Weight-Loss Surgery Alone Won't Keep the Pounds Off
Weight-Loss Surgery Alone Won't Keep the Pounds Off

Secrets to Success With Weight-Loss Surgery

Exercise, eating smaller portions and following up with your doctor are essential to success after weight-loss surgery.

Your Wellness

HealthDay News


TUESDAY, Jan. 30, 2018 (HealthDay News)—If you think your battle against obesity ends on the operating table, you're mistaken.

"Exercise and eating smaller portions have to be part of your lifestyle change in order to be successful" after weight-loss surgery, said Dr. Ann Rogers, director of Surgical Weight Loss at Penn State Medical Center, in Hershey, Pa.

It's also important to keep a detailed food journal, she added.

"It's unbelievably helpful at getting people back on track because it forces them to be accountable," Rogers said in a Penn State news release.

Learn More: Long-Lasting Results from Weight-Loss Surgery

Patients must also keep all follow-up appointments with their doctor.

"There's a lot of evidence that people who see their doctor regularly after surgery do better," Rogers said.

Some people are afraid of potential complications from weight-loss surgery, but for most, Rogers said, "It's safer than choosing to live their lives as obese."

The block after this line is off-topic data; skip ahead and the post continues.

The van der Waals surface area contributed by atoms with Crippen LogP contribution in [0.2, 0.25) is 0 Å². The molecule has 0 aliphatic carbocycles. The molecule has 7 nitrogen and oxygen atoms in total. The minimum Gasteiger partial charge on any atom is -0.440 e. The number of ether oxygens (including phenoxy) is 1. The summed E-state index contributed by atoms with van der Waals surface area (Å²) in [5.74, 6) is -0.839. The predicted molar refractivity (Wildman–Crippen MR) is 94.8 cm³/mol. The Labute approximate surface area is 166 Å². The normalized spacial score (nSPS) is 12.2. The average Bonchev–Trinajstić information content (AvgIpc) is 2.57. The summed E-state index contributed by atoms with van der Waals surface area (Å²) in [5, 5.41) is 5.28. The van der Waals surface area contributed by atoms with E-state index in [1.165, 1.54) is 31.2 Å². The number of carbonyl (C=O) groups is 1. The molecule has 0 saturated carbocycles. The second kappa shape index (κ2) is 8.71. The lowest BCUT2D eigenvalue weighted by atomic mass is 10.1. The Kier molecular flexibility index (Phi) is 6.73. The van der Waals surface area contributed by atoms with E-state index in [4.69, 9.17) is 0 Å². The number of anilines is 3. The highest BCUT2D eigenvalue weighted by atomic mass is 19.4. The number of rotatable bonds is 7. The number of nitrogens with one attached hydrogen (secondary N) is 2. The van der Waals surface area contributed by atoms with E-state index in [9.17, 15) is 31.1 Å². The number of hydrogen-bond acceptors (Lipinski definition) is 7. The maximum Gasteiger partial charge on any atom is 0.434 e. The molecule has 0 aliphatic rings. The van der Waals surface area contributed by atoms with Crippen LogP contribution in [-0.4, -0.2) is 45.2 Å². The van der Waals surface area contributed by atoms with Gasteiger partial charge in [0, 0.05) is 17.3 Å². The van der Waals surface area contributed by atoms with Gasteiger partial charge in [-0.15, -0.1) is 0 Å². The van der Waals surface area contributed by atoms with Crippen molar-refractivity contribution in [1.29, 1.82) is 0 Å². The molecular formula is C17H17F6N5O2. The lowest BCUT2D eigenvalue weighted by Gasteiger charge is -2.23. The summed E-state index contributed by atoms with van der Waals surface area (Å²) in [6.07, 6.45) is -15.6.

Doctors usually recommend patients try different types of diet and exercise for at least five years before considering weight-loss surgery. They should also have at least one serious weight-related health problem, such as diabetes, or a body mass index (BMI) of 35 or greater. BMI is a rough estimate of a person's body fat based on height and weight.

"Most of our patients have tried diet and exercise for their whole lives," Rogers said. "Yet a lot of them have still been overweight or obese since middle school."

Learn More: 6 Easy Ways to Regain the Weight You've Lost

Some people don't qualify for weight-loss surgery, including those with an untreatable medical problem that causes them to gain weight and those with poorly controlled mental health disorders.

SOURCE: Penn State, news release, Jan. 19, 2018

Copyright © 2018 HealthDay. All rights reserved.

ADVERTISEMENT

How the Coronavirus Spreads Through the Air: 5 Essential Reads

The Centers for Disease Control and Prevention has given confusing guidance on how COVID-19 spreads through airborne particles; here are the facts.

Science and Technology

Pregnancy During a Pandemic: the Stress of COVID-19 on Pregnant Women and New Mothers Is Showing

The pandemic has dramatically changed the pregnancy experience and the U.S. may have 500,000 fewer births as a result.

Pregnancy & Postpartum